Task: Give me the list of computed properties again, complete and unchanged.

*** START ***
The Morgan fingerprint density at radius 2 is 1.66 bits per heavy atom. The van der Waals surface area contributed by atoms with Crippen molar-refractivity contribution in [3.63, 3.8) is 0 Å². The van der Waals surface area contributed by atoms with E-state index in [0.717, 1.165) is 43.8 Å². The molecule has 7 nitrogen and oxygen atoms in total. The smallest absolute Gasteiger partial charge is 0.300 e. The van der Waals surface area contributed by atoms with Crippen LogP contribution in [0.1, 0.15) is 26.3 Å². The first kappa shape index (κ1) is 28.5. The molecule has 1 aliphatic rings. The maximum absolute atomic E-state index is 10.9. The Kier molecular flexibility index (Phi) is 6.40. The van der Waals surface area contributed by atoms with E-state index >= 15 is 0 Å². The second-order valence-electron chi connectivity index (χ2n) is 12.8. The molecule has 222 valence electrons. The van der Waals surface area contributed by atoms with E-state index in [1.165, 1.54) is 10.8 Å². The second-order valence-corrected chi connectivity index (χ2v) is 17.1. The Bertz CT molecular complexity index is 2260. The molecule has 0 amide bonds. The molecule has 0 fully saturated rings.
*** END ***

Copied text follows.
The Morgan fingerprint density at radius 2 is 1.66 bits per heavy atom. The van der Waals surface area contributed by atoms with Crippen molar-refractivity contribution in [3.63, 3.8) is 0 Å². The van der Waals surface area contributed by atoms with E-state index in [0.717, 1.165) is 43.8 Å². The molecule has 7 nitrogen and oxygen atoms in total. The smallest absolute Gasteiger partial charge is 0.300 e. The van der Waals surface area contributed by atoms with Crippen LogP contribution in [0.1, 0.15) is 26.3 Å². The first kappa shape index (κ1) is 28.5. The molecule has 1 aliphatic rings. The maximum absolute atomic E-state index is 10.9. The Kier molecular flexibility index (Phi) is 6.40. The van der Waals surface area contributed by atoms with E-state index >= 15 is 0 Å². The second-order valence-electron chi connectivity index (χ2n) is 12.8. The molecule has 222 valence electrons. The van der Waals surface area contributed by atoms with E-state index in [1.165, 1.54) is 10.8 Å². The second-order valence-corrected chi connectivity index (χ2v) is 17.1. The Bertz CT molecular complexity index is 2260. The molecule has 0 amide bonds. The molecule has 0 fully saturated rings.